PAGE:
Foursquare pays the utmost attention to data privacy. As such, our legal and privacy team are always staying in front of current requirements, while also monitoring and ensuring adaptation of upcoming regulations. Our engineering teams also build with a privacy-first mindset. They are trained to prevent any potential privacy issues and should they arise, they are ready to address them immediately. 

Foursquare is an active member of the Network Advertising Initiative (NAI) and signed on to the NAI’s Precise Location Information Solution Provider Voluntary Enhanced Standards to ensure additional protections are in place to prevent the misuse of location data. This is why Foursquare is a champion of data privacy in the geolocation space and a leader in providing reliable data.

In your experience, what makes a strong product team? How do you plan to bring those values to life at Foursquare?

The product team is the information nexus of every company. Great product organizations keep lines of communication open to all teams in the company – we evangelize the product vision and own the outcomes of the product delivery. There isn’t such a thing as overcommunication, and my goal is to bring further awareness about our advanced data privacy efforts to the whole organization and to our customers. Another focus will be increasing collaboration between teams, to improve all inter-team communications. This leads to less friction, positive outcomes, and great products for our customers. 

As a PM, how do you gather and prioritize customer feedback?

PMs work for the organization, but our key customer is the end user. Getting to know the user is a process and depending on the size of the company and the type of user that uses a given product, there are several different techniques one can leverage to build that relationship. I’ve worked mostly as a B2B PM, so I have had the opportunity to meet users in person and collect feedback by interviewing them. Another option for gathering feedback – especially in the B2C landscape with bigger audiences – are questionnaires, which can provide some great feedback about different use cases and the product itself.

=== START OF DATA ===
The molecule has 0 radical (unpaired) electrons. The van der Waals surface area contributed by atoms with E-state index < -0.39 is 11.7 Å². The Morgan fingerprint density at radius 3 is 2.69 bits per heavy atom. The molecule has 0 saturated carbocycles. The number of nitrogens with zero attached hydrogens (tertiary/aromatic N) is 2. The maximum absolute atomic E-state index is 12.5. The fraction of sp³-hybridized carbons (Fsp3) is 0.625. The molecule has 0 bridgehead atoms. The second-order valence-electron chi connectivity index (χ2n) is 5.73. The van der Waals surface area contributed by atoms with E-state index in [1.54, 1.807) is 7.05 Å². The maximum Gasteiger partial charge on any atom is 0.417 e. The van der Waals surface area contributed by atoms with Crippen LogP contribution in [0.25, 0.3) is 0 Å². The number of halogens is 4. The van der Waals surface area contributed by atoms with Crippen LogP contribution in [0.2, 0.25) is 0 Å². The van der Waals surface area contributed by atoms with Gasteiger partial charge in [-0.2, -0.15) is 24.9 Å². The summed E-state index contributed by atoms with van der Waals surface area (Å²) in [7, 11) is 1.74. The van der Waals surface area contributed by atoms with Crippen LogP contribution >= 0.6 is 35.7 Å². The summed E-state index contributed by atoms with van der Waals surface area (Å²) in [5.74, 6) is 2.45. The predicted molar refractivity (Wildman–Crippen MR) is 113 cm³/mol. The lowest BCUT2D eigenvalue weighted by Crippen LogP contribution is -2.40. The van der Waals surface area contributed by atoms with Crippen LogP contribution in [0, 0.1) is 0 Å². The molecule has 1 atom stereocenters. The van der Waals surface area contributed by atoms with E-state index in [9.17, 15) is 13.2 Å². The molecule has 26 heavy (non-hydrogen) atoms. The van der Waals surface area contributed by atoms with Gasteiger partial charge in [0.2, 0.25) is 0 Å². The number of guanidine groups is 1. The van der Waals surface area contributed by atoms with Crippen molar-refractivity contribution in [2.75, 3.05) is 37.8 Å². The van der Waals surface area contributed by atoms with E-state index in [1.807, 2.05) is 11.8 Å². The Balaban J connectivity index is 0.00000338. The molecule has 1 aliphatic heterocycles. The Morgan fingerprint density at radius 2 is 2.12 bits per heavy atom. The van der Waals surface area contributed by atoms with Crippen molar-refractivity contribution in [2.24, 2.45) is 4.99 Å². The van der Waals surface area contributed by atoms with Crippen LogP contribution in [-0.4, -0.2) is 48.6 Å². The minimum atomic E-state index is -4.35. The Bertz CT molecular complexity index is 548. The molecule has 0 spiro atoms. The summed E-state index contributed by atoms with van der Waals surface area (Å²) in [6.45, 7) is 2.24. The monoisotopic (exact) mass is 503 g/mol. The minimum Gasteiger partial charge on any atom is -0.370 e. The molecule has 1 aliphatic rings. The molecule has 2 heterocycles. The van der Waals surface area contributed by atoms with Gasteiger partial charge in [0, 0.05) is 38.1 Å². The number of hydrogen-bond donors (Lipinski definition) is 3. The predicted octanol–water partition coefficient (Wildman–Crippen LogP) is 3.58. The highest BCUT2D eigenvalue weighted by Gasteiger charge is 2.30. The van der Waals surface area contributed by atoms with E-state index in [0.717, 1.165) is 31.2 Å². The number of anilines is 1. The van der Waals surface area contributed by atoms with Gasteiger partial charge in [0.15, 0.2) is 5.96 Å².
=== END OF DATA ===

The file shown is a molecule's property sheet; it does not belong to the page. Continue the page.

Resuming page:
Prioritization is a tricky process. One of my favorite frameworks to use is a version of the RICE framework, where each backlog item is considered in the context of design effort versus reach and impact. By analyzing the two matrices, we can derive valuable information about which backlog items have the biggest bang for the buck, which ones are low hanging fruit and ready for the team to work on right away, and which items are design-heavy and will require more time.

When employees join Foursquare, they’re always asked to share a fun fact. What would your fun fact be?

As a proud father of two boys, I (and probably every other parent in the world) do my best to maximize personal time. So, I started combining several activities at once.

I’m a passionate pedestrian and I usually walk around 10-15 miles every day, since I tend to walk to the office, which, for me, is located on the other side of town. Also, I’m an old school geek that enjoys TV shows and books (Sci-Fi mostly). The only logical thing to do was to mix those two passions, and this is how I started reading and watching TV shows on a tablet while walking to the office. To put this into perspective, everything I’ve read (e.g., all five books of GoT) and most of the TV shows and movies I’ve watched in the past 10 years were while walking.

Kids, don’t try this at home–this is a stunt done by a trained professional! 🙂

To learn more about Foursquare’s privacy-stance and the work our team does everyday to champion consumer privacy, head on over to our privacy center.


More on company news

Foursquare receives AWS Travel and Hospitality Competency designation

Learn More

Foursquare Speaks on Privacy at the Network Advertising Initiative Summit

Learn More

Location data in a marketing lifecycle

Learn More